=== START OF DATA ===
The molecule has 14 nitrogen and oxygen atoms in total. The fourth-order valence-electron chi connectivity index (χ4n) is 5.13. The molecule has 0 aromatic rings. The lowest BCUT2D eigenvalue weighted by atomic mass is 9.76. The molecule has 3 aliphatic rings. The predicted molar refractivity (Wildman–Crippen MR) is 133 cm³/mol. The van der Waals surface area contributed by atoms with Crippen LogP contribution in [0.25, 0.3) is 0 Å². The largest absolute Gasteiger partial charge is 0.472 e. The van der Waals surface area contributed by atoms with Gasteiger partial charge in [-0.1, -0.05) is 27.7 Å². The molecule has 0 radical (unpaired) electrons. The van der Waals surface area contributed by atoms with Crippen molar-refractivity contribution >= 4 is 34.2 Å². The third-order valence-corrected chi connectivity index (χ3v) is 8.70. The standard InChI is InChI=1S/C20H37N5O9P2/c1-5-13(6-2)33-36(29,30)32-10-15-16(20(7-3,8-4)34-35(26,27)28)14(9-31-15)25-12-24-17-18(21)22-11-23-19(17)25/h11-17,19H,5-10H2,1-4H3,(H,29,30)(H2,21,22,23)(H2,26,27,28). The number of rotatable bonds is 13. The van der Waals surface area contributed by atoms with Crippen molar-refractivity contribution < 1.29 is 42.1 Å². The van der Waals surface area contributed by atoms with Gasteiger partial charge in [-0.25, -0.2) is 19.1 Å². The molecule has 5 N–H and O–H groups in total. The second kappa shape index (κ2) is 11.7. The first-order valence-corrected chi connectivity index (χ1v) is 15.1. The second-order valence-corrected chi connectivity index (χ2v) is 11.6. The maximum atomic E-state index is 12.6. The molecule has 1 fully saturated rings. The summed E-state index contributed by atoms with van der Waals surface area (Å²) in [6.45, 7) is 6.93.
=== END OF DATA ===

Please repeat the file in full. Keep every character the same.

The molecule has 14 nitrogen and oxygen atoms in total. The fourth-order valence-electron chi connectivity index (χ4n) is 5.13. The molecule has 0 aromatic rings. The lowest BCUT2D eigenvalue weighted by atomic mass is 9.76. The molecule has 3 aliphatic rings. The predicted molar refractivity (Wildman–Crippen MR) is 133 cm³/mol. The van der Waals surface area contributed by atoms with Crippen LogP contribution in [0.25, 0.3) is 0 Å². The largest absolute Gasteiger partial charge is 0.472 e. The van der Waals surface area contributed by atoms with Gasteiger partial charge in [-0.1, -0.05) is 27.7 Å². The molecule has 0 radical (unpaired) electrons. The van der Waals surface area contributed by atoms with Crippen molar-refractivity contribution >= 4 is 34.2 Å². The third-order valence-corrected chi connectivity index (χ3v) is 8.70. The standard InChI is InChI=1S/C20H37N5O9P2/c1-5-13(6-2)33-36(29,30)32-10-15-16(20(7-3,8-4)34-35(26,27)28)14(9-31-15)25-12-24-17-18(21)22-11-23-19(17)25/h11-17,19H,5-10H2,1-4H3,(H,29,30)(H2,21,22,23)(H2,26,27,28). The number of rotatable bonds is 13. The van der Waals surface area contributed by atoms with Crippen molar-refractivity contribution < 1.29 is 42.1 Å². The van der Waals surface area contributed by atoms with Gasteiger partial charge in [-0.25, -0.2) is 19.1 Å². The molecule has 5 N–H and O–H groups in total. The second kappa shape index (κ2) is 11.7. The first-order valence-corrected chi connectivity index (χ1v) is 15.1. The second-order valence-corrected chi connectivity index (χ2v) is 11.6. The maximum atomic E-state index is 12.6. The molecule has 1 fully saturated rings. The summed E-state index contributed by atoms with van der Waals surface area (Å²) in [6.45, 7) is 6.93.